1. A quality celebration service needs "semi-professional" musicians and leadership. The congregation participates but in a responsive way. The pastor preaches and the people listen. This performer/observer divide is not conducive to "one another stuff".

  2. People drive to the worship/celebration service from all over the city. The only time they see each other is on Sunday morning. This makes doing the "one another stuff" almost impossible. Saying "God loves you" to the person next to you or taking a couple of minutes to speak to someone is a poor substitute.

  3. In a celebration the focus is relating to God, rather than relating to the other people in the meeting. People can worship without having any contact with the people sitting around them, except for passing the offering bag. If we do not know the people we are worshipping with, then there will be no unforgiveness to be a barrier to worship.

  4. The "one another stuff" is often left for optional mid-week meetings and for many Christians they do not happen at all. Home groups often focus on teaching, so even they do no really do the "one another stuff".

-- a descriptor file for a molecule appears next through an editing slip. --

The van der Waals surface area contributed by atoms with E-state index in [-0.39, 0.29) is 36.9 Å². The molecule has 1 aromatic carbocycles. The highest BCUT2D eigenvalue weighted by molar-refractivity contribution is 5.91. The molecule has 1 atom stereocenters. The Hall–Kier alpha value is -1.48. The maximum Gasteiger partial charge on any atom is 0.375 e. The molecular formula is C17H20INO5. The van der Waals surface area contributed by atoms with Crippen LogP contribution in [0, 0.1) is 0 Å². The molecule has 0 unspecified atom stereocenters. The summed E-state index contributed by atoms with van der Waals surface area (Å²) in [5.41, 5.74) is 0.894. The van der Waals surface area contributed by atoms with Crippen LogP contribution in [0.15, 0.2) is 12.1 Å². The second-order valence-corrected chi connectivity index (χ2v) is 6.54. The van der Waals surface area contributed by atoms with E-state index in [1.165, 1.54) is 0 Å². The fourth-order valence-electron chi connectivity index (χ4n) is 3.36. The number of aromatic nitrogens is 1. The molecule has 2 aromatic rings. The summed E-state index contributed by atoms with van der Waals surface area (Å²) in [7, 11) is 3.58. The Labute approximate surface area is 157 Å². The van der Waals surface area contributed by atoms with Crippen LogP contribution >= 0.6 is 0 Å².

Quality of worship is no indicator of quality of relationships. A good test of the quality of relationships is the amount of forgiveness that is taking place.

Forgive one another (Col 3:13).

If people are not interacting them will not be much stuff to forgive. It is interesting that much of the offence among Christians is against the pastor and worship leader, or friends and work mates. Christians do not have enough interaction to cause offence and need forgiveness. Most interaction is with the pastor and worship leader.

Balance

Four the last four hundred years, church services were dominated by preachers and teachers. That was all right while people could not read, but now it is redundant. Preaching does not change lives. In the last twenty years we have seen an enormous shift towards worship. Worship is important, but it should not be concentrated on a couple hours on a Sunday. Our whole life should be an act of worship. This is the message of Romans 12:1,2.

Therefore, I urge you, brothers, in view of God's mercy, to offer your bodies as living sacrifices, holy and pleasing to God--this is your spiritual act of worship. Do not conform any longer to the pattern of this world, but be transformed by the renewing of your mind. Then you will be able to test and approve what God's will is--his good, pleasing and perfect will.

When we submit to the will of God, our whole life becomes a spiritual act of worship, which is pleasing to God. Part of submitting to his will is doing the "one another stuff".

God's people should desire to worship him, but they should also obey his commands. We have got the balance wrong. We put most of our energy into celebration and worship. In contrast, the New Testament, the "one another stuff" should be the primary focus of every meeting of Christians.